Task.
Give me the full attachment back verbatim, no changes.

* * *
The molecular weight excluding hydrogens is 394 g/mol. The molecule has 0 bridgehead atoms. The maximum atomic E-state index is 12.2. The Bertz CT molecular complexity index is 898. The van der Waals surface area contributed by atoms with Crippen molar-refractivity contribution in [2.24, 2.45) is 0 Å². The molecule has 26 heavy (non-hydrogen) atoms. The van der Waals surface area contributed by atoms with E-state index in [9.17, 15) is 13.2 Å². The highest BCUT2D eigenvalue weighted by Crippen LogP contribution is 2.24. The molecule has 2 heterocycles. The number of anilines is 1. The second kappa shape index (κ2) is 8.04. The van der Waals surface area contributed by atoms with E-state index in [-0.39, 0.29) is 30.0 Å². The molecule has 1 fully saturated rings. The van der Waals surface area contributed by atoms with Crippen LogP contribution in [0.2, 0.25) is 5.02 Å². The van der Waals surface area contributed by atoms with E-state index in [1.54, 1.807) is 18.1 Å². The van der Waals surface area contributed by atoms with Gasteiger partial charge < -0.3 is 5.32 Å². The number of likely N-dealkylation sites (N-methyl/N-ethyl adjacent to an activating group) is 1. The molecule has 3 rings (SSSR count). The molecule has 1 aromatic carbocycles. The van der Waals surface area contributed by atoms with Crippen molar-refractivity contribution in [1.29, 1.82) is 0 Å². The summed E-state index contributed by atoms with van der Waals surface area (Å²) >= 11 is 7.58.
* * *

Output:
The molecular weight excluding hydrogens is 394 g/mol. The molecule has 0 bridgehead atoms. The maximum atomic E-state index is 12.2. The Bertz CT molecular complexity index is 898. The van der Waals surface area contributed by atoms with Crippen molar-refractivity contribution in [2.24, 2.45) is 0 Å². The molecule has 26 heavy (non-hydrogen) atoms. The van der Waals surface area contributed by atoms with E-state index in [9.17, 15) is 13.2 Å². The highest BCUT2D eigenvalue weighted by Crippen LogP contribution is 2.24. The molecule has 2 heterocycles. The number of anilines is 1. The second kappa shape index (κ2) is 8.04. The van der Waals surface area contributed by atoms with E-state index in [-0.39, 0.29) is 30.0 Å². The molecule has 1 fully saturated rings. The van der Waals surface area contributed by atoms with Crippen LogP contribution in [0.2, 0.25) is 5.02 Å². The van der Waals surface area contributed by atoms with E-state index in [1.54, 1.807) is 18.1 Å². The van der Waals surface area contributed by atoms with Gasteiger partial charge < -0.3 is 5.32 Å². The number of likely N-dealkylation sites (N-methyl/N-ethyl adjacent to an activating group) is 1. The molecule has 3 rings (SSSR count). The molecule has 1 aromatic carbocycles. The van der Waals surface area contributed by atoms with Crippen molar-refractivity contribution in [1.29, 1.82) is 0 Å². The summed E-state index contributed by atoms with van der Waals surface area (Å²) >= 11 is 7.58.